Wednesday, December 22, 2010

History sniffing

My concern/dismay(/obsession?) about privacy -- or modern lack thereof -- has been fed again ...

It seems that the websites you visit can access (through your browser) the history of other websites you've visited. The practice is called "history sniffing," and I, for one, find it disturbing.

For more on the study, see Visited porn? Web browser flaw secretly bares all.  It begins:

Dozens of websites have been secretly harvesting lists of places that their users previously visited online, everything from news articles to bank sites to pornography, a team of computer scientists found.
(History but not passwords. That's something, of course.)

A related article at PCmag, Web Surfing Activity Vulnerable to 'History Sniffing' Report Says,
Why is this important? Researchers said that Web site owners can use this information to see if you have been visiting the Web sites of their competitors. Advertising companies can also used the data to build user profiles, while criminals could watch which banking sites you use to know which fake banking site they should use for a phishing attack.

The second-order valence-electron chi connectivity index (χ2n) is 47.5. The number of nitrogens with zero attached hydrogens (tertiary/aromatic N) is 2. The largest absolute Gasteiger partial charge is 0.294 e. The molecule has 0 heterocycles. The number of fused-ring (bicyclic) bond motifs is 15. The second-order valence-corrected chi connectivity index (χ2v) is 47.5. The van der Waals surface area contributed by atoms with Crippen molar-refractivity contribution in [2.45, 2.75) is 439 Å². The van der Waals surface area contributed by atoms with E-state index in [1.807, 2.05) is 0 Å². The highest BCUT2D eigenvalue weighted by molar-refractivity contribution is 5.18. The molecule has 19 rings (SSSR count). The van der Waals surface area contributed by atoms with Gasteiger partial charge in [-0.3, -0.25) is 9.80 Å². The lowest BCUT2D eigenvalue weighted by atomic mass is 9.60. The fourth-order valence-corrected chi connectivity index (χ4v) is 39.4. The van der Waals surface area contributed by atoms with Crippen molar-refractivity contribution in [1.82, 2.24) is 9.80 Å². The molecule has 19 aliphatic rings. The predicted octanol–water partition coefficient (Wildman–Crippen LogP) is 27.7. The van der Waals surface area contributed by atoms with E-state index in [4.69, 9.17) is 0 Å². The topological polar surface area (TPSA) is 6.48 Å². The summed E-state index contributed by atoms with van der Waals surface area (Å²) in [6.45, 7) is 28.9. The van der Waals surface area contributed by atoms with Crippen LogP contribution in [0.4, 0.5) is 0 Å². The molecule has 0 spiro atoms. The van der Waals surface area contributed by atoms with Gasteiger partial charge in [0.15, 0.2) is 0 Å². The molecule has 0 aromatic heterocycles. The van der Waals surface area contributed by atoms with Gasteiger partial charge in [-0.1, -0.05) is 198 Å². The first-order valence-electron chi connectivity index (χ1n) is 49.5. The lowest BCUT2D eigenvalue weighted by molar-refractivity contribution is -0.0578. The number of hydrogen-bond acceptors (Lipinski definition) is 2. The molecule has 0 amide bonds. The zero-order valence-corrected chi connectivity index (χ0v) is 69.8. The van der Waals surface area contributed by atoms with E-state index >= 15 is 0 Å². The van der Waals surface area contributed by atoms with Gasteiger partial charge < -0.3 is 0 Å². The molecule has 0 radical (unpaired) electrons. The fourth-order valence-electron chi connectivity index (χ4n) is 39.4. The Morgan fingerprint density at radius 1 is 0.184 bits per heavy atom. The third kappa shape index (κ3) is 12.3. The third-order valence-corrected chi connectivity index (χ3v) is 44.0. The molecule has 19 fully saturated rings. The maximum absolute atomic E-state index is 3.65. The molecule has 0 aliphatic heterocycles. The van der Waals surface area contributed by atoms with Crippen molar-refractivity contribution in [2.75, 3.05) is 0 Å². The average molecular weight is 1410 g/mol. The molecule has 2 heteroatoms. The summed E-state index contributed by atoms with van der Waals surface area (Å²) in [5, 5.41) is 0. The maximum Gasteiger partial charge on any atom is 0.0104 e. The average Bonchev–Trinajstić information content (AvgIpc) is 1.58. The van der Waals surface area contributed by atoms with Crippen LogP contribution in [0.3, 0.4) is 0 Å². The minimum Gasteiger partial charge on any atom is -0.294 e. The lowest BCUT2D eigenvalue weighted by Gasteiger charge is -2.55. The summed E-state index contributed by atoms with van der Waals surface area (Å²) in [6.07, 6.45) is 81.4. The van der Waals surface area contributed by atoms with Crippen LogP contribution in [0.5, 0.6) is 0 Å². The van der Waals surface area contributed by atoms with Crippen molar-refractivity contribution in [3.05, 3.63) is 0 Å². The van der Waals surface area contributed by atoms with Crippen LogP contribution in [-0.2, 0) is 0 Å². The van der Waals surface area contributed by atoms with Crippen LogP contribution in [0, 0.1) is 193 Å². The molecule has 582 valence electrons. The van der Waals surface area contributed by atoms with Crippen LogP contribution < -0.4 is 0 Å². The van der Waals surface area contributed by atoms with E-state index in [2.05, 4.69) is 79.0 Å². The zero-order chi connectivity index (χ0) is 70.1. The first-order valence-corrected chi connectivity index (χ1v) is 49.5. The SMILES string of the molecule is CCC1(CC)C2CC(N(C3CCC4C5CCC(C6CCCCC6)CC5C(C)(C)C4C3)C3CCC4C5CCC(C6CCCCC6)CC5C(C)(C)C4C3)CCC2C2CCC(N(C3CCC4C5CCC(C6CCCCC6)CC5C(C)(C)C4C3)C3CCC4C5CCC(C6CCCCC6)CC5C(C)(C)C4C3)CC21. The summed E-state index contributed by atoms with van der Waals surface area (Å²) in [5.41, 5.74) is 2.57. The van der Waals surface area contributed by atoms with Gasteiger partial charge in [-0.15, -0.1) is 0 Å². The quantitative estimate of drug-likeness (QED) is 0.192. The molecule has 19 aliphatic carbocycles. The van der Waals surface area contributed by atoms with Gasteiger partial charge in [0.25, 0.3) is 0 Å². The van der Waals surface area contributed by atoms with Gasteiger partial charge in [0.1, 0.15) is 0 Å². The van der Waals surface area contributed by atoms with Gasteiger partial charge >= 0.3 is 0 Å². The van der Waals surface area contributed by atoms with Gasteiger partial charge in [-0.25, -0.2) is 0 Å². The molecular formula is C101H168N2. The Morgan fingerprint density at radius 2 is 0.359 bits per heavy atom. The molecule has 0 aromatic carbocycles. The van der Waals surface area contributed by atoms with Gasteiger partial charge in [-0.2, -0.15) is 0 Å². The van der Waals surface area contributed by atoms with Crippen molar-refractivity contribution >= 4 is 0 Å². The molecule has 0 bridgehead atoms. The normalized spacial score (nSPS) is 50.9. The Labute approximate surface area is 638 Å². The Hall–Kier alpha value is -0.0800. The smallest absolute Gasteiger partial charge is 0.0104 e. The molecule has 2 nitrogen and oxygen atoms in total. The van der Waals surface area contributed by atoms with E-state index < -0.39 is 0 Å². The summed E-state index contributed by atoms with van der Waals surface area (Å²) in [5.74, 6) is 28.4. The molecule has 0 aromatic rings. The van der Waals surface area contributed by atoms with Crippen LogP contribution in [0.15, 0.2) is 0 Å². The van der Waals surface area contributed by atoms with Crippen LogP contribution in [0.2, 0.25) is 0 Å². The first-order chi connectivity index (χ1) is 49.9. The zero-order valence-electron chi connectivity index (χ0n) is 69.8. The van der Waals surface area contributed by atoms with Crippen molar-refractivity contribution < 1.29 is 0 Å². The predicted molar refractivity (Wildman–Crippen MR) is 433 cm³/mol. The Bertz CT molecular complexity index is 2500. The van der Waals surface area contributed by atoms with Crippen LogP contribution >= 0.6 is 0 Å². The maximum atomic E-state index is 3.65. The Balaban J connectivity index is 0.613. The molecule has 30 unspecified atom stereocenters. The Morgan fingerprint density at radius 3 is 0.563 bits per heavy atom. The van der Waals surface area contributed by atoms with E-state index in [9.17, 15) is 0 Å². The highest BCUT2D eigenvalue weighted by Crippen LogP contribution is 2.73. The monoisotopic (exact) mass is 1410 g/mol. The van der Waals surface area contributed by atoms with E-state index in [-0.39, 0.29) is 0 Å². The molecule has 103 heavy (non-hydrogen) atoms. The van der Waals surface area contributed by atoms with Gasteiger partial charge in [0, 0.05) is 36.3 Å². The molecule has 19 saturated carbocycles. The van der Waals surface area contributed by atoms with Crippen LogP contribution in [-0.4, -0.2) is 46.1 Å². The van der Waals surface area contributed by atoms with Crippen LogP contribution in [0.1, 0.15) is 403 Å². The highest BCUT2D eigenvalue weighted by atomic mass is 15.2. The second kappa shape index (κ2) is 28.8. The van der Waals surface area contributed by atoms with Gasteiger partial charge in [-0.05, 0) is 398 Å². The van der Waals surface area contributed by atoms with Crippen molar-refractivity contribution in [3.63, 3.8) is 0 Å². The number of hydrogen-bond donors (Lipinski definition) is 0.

The ray of hope (back to the first article) is that:
The latest versions of Google Inc.'s Chrome and Apple Inc.'s Safari have automatic protections for this kind of snooping, researchers said. Mozilla Corp. said the next version of Firefox will have the same feature, adding that a workaround exists for some older versions as well.
Whereas the PCmag article adds Firefox, saying:
The report found that the latest versions of Firefox, Chrome, and Safari block history-sniffing attacks. Internet Explorer, however, does not currently defend against history sniffing.
Internet Exploder behind the curve? What are the chances? 

(Surfing in private mode does protect your history -- but also keeps you and your browser from later making use of the history of where you've been.)

I wish it were better news ...

1 comment:

Erik said...

As usual. Safari and Chrome are innately immune to the threat, Firefox is immune on update after it is discovered. IE usually follows sometime in the next decade...